They not only gave illiterate English audiences a grasp of their own history, but tend to illustrate the banality of succession, by blood line, of monarchs. Edward, (The Black Prince) the first born son of Edward III, a brilliant leader of armies won many battles against the French but died of dysentery in France, requiring the passing of the Hollow Crown to his 10 year old son, Richard in 1377. The Regency went to his uncles, The Duke of Gloucester, (Woodstock), John of Gaunt, Duke of Lancaster, Lionel, Duke of Clarence, Edmund Duke of York.

It wasn’t Edward’s five sons who squabbled over the hollow crown; it was his grandsons, spurned on by their mothers.

Conflicts between rivals were already brewing in the early years of his reign which included England beginning to lose the Hundred Years’ War with France, border clashes with Scotland, problems in Ireland, and economic strains brought on by the Black Death thirty years prior.

For more see:

Following the Peasants’ Revolt in 1381, pressures were made to find the now 15-year old Richard a suitable bride Anne of Bohemia.

Anne was a devout Christian who had read the four gospels in three languages and in her reign she protected the religious reformer John Wycliffe against prosecution and potential death. With her encouragement, Bohemian students traveled to Oxford to study under Wycliffe. As a result, many writings and teachings of Wycliffe were carried back to Prague, Bohemia and throughout central Europe. Jan Huss and later Martin Luther would take up the cause of reforming the Church.

Wycliffe also took up the cause of the poor:

lords many times do wrongs to poor men by extortion & unreasonable [fees] and unreasonable taxes, & take poor men’s goods…& despise them & menace them & sometime beat them when they ask their pay. & thus lords devour poor men’s goods in gluttony & waste and pride, & they perish for mischief, & hunger & thirst & cold, & their children also…[they] withhold from poor men their hire, for which they have spended their flesh & their blood. & so in a manner they eat & drink poor men’s flesh & blood & are mankillers…and more to the same effect.

Other writiers, Geoffrey Chaucer, John Gower, William Langland, enjoyed the protection of important figures, notably John of Gaunt, Richard II and his wife, Anne of Bohemia. It was Henry IV who took a harder line arresting and burning the Lollards at the stake. While Wycliffe died in his own bed, many other reformers like Jan Huss died as martyrs to freedom of thought.

In 1394, Queen Anne died the plague.

In 1396, to ensure peace with France, Richard arranged a political marriage to Isabella of Valois, daughter of Charles VI of France, two years after Anne’s death. She was only six years old at the time and it would be several years before their marriage was to be consummated.

Much of Richard’s reign were chronicled as tyranny with levied forced loans, arbitrary arrests, and murdering of the king’s rivals. Historians debate whether Richard was suffering from mental illness during this time. Richard’s friends quickly deserted him.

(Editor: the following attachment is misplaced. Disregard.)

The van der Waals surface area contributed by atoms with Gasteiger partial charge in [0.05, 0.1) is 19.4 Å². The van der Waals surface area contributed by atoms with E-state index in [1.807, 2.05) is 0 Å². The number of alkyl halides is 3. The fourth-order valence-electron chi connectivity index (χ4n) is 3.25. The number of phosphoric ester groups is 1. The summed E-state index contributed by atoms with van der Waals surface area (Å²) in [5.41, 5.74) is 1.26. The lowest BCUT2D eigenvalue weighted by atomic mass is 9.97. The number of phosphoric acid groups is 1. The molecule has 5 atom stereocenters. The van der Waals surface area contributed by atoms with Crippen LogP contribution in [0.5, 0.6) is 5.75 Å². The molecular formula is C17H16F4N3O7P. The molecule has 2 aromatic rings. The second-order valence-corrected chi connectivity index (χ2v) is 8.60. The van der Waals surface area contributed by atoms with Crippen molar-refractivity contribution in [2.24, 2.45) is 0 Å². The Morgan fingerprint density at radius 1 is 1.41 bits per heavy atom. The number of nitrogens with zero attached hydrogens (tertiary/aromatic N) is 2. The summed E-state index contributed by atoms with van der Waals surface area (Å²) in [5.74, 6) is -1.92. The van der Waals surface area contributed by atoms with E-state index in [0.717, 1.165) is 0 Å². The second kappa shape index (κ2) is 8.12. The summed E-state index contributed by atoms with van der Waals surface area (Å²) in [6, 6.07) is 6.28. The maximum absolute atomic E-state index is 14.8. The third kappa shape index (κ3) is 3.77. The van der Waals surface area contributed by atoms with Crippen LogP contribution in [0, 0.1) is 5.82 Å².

In 1386 Duke of Gloucester had a number of the king’s friends executed. In 1389 Richard (aged 22) gained the upper hand and 1397 Richard arrested him and two other leading appellants. Committed to the charge of Thomas Mowbray, Earl of Nottingham (later Duke of Norfolk), at the English port of Calais, France, Gloucester was murdered, possibly on orders from Richard.

John of Gaunt acted as peacemaker between the followers of King Richard II and the followers of Gloucester. John of Gaunt spent three years in France and Spain attempting to claim his inherited territory before returning in 1397. Gaunt’s wife Constance had died in 1394, and two years later he married his mistress, Katherine Swynford.

Richard was extravagant, unjust and faithless. In 1381 came the Peasants Revolt, led by Wat Tyler. Holed up in the Tower of London, Richard, at 16, decided to ride out and meet with the rebels with the regalia of his kingship. It worked and he promised to consider their demands if they dispersed to meet a week later. This time he was supported by an army and put the rebellion down with great severity by hanging more than 100 of its leaders.

The sudden death of his first wife Anne of Bohemia completely unbalanced Richard and his extravagance, acts of revenge and tyranny turned his subjects against him.

The period of time was one of tumult. Recovering from The Black Death was slow and resolving the resulting Peasant’s Revolt, plus the continued hundred years war with France taxed the budget. Then there were the various factions fighting for influence and power. Irritating issues with John of Gaunt, briefly in charge of his regency surfaced and eventually became rancorous.

In 1399, Bolingbroke, Henry of Lancaster returned from exile to find his patrimony gone and with other aggrieved nobles, deposed Richard, becoming annointed King Henry IV. Richard was murdered, probably by starvation, in Pontefract Castle in 1400.

The History plays are much more about Shakespeare’s own times than about medieval England. To call any of his plays “histories” is somewhat misleading because historical events and personages are so heavily fictionalised. To the Elizabethans, history was a mix of myth, legend, folklore, moralising and propaganda. Historical figures and events were drawn on to illustrate moral treatises, patterns of behaviour, warnings of consequences and character archetypes.

Polish critic Jan Kott, with his seminal 1974 book Shakespeare Our Contemporary, ripped away the veil of romantic nostalgia that tradition had draped over the history plays. Rather, he saw them as a demonstration of realpolitik, the grinding and heartless machinations of political systems throughout the ages. Kott’s scepticism appealed to the intellectual theatre directors of the 1960s and 70s, such as Peter Brook, Peter Hall and Michael Bogdanov, the latter seeing in Shakespeare’s Prince Hal the archetype of the Machiavellian political animal.